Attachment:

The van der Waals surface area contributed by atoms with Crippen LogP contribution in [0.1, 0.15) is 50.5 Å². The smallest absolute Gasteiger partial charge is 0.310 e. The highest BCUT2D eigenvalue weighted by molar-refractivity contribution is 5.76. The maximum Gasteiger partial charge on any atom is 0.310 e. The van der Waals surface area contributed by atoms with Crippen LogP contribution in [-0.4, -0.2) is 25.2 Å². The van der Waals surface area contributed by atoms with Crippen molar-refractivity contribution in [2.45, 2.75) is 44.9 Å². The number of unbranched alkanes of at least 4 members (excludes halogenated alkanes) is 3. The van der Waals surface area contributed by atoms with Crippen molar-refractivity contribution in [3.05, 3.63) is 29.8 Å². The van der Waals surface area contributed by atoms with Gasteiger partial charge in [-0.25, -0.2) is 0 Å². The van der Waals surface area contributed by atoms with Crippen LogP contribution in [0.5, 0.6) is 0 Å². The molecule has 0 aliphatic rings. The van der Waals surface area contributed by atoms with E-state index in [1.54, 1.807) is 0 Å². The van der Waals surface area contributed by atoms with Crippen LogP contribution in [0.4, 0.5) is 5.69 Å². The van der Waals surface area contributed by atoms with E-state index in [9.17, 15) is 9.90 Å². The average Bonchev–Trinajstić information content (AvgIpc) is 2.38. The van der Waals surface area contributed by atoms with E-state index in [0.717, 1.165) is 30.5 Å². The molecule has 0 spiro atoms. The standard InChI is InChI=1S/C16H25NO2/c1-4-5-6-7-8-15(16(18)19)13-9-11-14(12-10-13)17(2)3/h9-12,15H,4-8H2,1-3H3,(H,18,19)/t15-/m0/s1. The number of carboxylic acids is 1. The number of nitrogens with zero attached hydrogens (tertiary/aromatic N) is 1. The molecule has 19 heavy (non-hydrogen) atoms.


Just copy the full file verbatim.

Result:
The van der Waals surface area contributed by atoms with Crippen LogP contribution in [0.1, 0.15) is 50.5 Å². The smallest absolute Gasteiger partial charge is 0.310 e. The highest BCUT2D eigenvalue weighted by molar-refractivity contribution is 5.76. The maximum Gasteiger partial charge on any atom is 0.310 e. The van der Waals surface area contributed by atoms with Crippen LogP contribution in [-0.4, -0.2) is 25.2 Å². The van der Waals surface area contributed by atoms with Crippen molar-refractivity contribution in [2.45, 2.75) is 44.9 Å². The number of unbranched alkanes of at least 4 members (excludes halogenated alkanes) is 3. The van der Waals surface area contributed by atoms with Crippen molar-refractivity contribution in [3.05, 3.63) is 29.8 Å². The van der Waals surface area contributed by atoms with Gasteiger partial charge in [-0.25, -0.2) is 0 Å². The van der Waals surface area contributed by atoms with Crippen LogP contribution in [0.5, 0.6) is 0 Å². The molecule has 0 aliphatic rings. The van der Waals surface area contributed by atoms with E-state index in [1.54, 1.807) is 0 Å². The van der Waals surface area contributed by atoms with Crippen LogP contribution in [0.4, 0.5) is 5.69 Å². The van der Waals surface area contributed by atoms with E-state index in [9.17, 15) is 9.90 Å². The average Bonchev–Trinajstić information content (AvgIpc) is 2.38. The van der Waals surface area contributed by atoms with E-state index in [0.717, 1.165) is 30.5 Å². The molecule has 0 spiro atoms. The standard InChI is InChI=1S/C16H25NO2/c1-4-5-6-7-8-15(16(18)19)13-9-11-14(12-10-13)17(2)3/h9-12,15H,4-8H2,1-3H3,(H,18,19)/t15-/m0/s1. The number of carboxylic acids is 1. The number of nitrogens with zero attached hydrogens (tertiary/aromatic N) is 1. The molecule has 19 heavy (non-hydrogen) atoms.